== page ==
Djibouti is home to several airports, one of them being an international one. Because Djibouti-Ambouli International Airport is located within the city and cannot be expanded, two new international airports began construction in January 2015, one on the 19th and the other a day later.

The first airport is the Al Haj Hassan Gouled Aptidon International Airport & Cargo Village, located in Bicidley. Once operational, it is expected to serve 1.5 million passengers and 100,000 tons of air cargo a year by 2018. The Bicidley area is located about 25 kilometers south-west of the Djibouti-Ambouli International Airport. Forty-six square kilometers were reserved for long-term expansion, and the airfield geometry was planned so that the airport can accommodate all modern aircraft, including larger jet airliners such as the gigantic Airbus A380.

The second airport is the Al Haj Ahmed Dini Ahmed International Airport. It is located in the northernmost region of Djibouti, Obock, and more precisely on the Ras Siyan peninsula. It is next to the strait of Bab-el-Mandeb, where the Archipelago of the Seven Brothers is located. The location of the Al Haj Ahmed Dini Ahmed International Airport was decided with the aim of dedicating this airport to tourism activities. As such, it is expected to handle 350,000 passengers during its first year of operation in 2016, and over 760,400 passengers per year by 2021. It will also be equipped with a 3-kilometre long, 60-metre wide runaway, allowing the airport to accommodate a wide range of aircraft.

In May 2015, the government of Djibouti decided to resume activities of the nation’s flag carrier, Created in 1962, Air Djibouti was one of the first African airlines, and was in operation until 2002. The airline, which currently owns five aircraft, is now scheduled to resume its cargo freight operations, with plans to resume passenger flights in the future as well, notably to connect London and Djibouti. To support Air Djibouti operations in Europe, a Memorandum of Understanding was signed between the company and Cardiff Aviation. Djibouti aims to enhance its sea-air freight synergies even further.


Djibouti aims to be a regional logistics hub, and as such, it is efficiently connected with neighboring countries.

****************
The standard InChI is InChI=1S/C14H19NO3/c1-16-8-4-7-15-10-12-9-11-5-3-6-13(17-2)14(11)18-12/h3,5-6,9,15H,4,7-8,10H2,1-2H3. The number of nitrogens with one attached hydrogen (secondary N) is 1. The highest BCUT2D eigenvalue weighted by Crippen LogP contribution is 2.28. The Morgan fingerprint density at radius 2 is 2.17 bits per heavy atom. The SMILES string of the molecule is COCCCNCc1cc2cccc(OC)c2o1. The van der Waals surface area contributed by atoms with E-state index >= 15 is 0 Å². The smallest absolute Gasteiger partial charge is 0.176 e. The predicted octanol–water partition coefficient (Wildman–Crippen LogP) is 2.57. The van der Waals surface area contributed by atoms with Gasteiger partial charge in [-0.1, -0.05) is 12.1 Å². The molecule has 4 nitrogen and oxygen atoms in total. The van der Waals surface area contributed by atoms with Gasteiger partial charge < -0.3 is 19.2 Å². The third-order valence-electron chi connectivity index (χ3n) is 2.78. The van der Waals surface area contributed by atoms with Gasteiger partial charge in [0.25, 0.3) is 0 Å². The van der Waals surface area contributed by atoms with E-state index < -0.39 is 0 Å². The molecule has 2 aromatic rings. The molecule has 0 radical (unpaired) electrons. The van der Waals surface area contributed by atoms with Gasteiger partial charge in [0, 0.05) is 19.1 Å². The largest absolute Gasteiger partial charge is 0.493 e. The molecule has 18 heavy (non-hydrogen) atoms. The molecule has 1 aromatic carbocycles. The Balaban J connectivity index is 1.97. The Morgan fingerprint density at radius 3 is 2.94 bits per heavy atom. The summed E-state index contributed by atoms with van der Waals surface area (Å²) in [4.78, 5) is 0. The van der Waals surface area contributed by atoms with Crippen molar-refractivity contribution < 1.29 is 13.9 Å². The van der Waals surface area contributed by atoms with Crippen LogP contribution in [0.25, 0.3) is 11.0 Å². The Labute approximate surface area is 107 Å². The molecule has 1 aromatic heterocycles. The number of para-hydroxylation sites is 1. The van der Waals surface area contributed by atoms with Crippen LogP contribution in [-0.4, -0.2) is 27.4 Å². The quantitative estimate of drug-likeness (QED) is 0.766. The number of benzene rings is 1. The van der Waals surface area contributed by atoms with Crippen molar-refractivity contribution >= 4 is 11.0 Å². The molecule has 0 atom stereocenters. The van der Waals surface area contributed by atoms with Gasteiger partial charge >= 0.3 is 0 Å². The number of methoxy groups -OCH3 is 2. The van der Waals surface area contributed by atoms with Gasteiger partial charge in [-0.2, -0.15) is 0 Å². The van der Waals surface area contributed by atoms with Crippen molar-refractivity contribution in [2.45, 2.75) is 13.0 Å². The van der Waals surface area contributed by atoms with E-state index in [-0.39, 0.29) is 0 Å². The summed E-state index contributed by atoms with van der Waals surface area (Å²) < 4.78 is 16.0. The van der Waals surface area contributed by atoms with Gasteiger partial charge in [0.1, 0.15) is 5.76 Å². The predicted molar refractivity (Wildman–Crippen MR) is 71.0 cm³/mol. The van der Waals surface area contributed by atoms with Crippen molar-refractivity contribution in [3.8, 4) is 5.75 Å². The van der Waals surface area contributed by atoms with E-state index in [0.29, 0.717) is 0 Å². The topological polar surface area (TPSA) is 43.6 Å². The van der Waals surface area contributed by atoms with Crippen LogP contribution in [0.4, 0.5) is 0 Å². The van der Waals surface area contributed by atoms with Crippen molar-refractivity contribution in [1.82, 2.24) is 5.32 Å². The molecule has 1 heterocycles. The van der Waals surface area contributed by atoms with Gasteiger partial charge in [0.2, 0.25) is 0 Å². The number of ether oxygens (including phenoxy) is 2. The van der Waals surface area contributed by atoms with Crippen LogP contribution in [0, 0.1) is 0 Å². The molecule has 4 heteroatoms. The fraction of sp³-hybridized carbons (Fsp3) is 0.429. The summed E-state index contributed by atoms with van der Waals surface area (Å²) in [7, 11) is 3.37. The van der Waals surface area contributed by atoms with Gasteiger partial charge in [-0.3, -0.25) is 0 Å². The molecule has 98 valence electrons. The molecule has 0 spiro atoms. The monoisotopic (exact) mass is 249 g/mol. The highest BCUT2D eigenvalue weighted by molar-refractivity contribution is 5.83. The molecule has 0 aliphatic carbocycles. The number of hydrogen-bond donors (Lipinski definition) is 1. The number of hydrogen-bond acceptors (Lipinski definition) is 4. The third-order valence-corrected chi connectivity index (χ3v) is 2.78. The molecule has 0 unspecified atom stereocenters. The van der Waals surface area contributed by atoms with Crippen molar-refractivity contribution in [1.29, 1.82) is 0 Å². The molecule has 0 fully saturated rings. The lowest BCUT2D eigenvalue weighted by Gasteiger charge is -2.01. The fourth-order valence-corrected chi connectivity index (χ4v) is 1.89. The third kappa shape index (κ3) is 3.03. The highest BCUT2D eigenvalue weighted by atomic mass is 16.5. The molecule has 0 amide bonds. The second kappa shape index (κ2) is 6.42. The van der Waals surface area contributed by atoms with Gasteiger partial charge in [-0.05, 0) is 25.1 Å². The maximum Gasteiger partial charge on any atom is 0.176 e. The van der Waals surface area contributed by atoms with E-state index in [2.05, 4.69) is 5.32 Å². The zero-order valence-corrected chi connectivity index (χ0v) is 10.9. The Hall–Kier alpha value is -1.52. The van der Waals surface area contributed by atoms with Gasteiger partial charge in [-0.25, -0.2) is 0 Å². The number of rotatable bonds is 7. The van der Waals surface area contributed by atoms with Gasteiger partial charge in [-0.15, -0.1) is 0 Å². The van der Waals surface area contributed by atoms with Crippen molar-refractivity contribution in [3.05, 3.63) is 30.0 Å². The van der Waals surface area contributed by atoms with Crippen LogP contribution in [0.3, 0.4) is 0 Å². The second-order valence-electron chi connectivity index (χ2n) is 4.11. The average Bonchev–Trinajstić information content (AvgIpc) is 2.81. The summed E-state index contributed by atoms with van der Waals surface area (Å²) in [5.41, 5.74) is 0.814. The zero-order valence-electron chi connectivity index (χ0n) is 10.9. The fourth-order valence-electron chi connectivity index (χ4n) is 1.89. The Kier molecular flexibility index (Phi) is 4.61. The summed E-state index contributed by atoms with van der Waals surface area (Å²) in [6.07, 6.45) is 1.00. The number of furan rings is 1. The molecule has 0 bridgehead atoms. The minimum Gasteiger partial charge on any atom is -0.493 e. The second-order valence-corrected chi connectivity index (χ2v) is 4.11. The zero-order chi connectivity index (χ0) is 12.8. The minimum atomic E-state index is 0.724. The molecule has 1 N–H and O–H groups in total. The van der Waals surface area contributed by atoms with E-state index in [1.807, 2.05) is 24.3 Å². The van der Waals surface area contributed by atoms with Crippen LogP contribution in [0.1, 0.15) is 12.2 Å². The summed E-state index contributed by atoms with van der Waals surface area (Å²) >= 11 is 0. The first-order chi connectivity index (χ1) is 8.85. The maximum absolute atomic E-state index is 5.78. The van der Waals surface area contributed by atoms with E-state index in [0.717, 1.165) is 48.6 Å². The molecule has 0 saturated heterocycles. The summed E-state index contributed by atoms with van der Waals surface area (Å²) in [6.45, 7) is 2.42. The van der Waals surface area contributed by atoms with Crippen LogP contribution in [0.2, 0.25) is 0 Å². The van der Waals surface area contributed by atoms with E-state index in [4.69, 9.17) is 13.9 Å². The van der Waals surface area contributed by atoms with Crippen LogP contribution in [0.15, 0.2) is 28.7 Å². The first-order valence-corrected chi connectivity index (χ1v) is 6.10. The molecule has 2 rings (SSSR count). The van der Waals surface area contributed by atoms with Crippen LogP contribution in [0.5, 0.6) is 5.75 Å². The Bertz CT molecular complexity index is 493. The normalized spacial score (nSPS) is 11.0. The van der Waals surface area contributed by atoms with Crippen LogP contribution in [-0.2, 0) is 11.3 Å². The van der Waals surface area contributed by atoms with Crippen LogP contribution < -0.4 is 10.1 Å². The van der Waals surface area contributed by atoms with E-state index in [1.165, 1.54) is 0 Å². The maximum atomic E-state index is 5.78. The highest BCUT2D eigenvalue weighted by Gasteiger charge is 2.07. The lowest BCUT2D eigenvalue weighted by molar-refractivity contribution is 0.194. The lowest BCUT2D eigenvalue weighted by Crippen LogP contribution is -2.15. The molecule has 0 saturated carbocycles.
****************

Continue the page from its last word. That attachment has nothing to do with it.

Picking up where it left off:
Several railways are planned, linking Djibouti to Ethiopia and South Sudan in particular. The Tadjourah-Weldia-Mekele railway is one such critical continental corridor, linking Djibouti with the north of Ethiopia, including the potassium extraction site to the Tadjourah ore port.

Another Djibouti-Ethiopia link will connect both capitals, Djibouti and Addis Ababa. The construction of the railway is complete, and the line is expected to be operational in October 2015 and be the first step to the development of two railway lines. The first will connect Djibouti to the Atlantic Ocean through South Sudan, Central African Republic and Cameroon; the second, called Trans-African Railway Network, will link Djibouti to Dakar through Lagos. By connecting East Africa to West Africa, and the Indian Ocean to the Atlantic Ocean, these lines are predicted to revolutionize world trade.

Since the partition of Sudan, Djibouti is also looking to become South Sudan’s outlet to the sea, much like it is Ethiopia’s. In February 2012, the three countries signed a cooperation agreement for the development of infrastructure such as telecommunications, transport and pipelines. Later that year, the South Soudan-Ethiopia-Djibouti (SSED) pipeline construction project agreement was signed in Addis Ababa, allowing South Sudan and Ethiopia to export their crude oil and gas via Djibouti.

Djibouti’s government is currently conducting negotiations to build a refinery, allowing Djibouti to import oil from South Sudan and the Gulf countries and sell processed, finished products in East Africa.

Another construction project in discussion is the bridge of the Horns, a 29-kilometre long bridge that would connect Djibouti to Yemen over the Bab-el-Mandeb strait. Six road lanes and four railway lines on the bridge will allow 100,000 vehicles and 50,000 rail passengers to cross the bridge daily. The bridge will also support a water and a LNG pipeline.